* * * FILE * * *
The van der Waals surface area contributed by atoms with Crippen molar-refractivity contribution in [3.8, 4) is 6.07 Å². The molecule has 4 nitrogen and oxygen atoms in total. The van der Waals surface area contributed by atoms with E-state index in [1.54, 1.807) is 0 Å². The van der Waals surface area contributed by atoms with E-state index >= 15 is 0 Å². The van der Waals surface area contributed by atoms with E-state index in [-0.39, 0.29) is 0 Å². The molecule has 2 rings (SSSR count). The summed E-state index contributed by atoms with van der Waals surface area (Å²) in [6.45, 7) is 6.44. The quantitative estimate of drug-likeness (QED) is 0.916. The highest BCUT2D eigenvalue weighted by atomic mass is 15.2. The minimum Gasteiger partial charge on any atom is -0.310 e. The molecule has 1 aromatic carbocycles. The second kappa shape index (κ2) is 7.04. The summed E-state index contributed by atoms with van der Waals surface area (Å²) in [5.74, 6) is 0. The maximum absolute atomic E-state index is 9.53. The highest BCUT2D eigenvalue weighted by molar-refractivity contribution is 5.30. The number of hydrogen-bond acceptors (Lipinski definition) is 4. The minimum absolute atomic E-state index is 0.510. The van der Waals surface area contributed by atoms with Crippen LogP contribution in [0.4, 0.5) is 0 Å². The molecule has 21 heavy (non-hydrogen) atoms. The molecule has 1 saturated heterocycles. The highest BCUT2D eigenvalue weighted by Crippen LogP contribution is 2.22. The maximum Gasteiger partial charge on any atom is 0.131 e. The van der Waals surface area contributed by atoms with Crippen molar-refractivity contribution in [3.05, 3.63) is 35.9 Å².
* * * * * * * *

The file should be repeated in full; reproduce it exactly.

The van der Waals surface area contributed by atoms with Crippen molar-refractivity contribution in [3.8, 4) is 6.07 Å². The molecule has 4 nitrogen and oxygen atoms in total. The van der Waals surface area contributed by atoms with E-state index in [1.54, 1.807) is 0 Å². The van der Waals surface area contributed by atoms with E-state index >= 15 is 0 Å². The van der Waals surface area contributed by atoms with E-state index in [-0.39, 0.29) is 0 Å². The molecule has 2 rings (SSSR count). The summed E-state index contributed by atoms with van der Waals surface area (Å²) in [6.45, 7) is 6.44. The quantitative estimate of drug-likeness (QED) is 0.916. The highest BCUT2D eigenvalue weighted by atomic mass is 15.2. The minimum Gasteiger partial charge on any atom is -0.310 e. The molecule has 1 aromatic carbocycles. The second kappa shape index (κ2) is 7.04. The summed E-state index contributed by atoms with van der Waals surface area (Å²) in [5.74, 6) is 0. The maximum absolute atomic E-state index is 9.53. The highest BCUT2D eigenvalue weighted by molar-refractivity contribution is 5.30. The number of hydrogen-bond acceptors (Lipinski definition) is 4. The minimum absolute atomic E-state index is 0.510. The van der Waals surface area contributed by atoms with Crippen LogP contribution in [0.4, 0.5) is 0 Å². The molecule has 21 heavy (non-hydrogen) atoms. The molecule has 1 saturated heterocycles. The highest BCUT2D eigenvalue weighted by Crippen LogP contribution is 2.22. The maximum Gasteiger partial charge on any atom is 0.131 e. The van der Waals surface area contributed by atoms with Crippen molar-refractivity contribution in [3.05, 3.63) is 35.9 Å².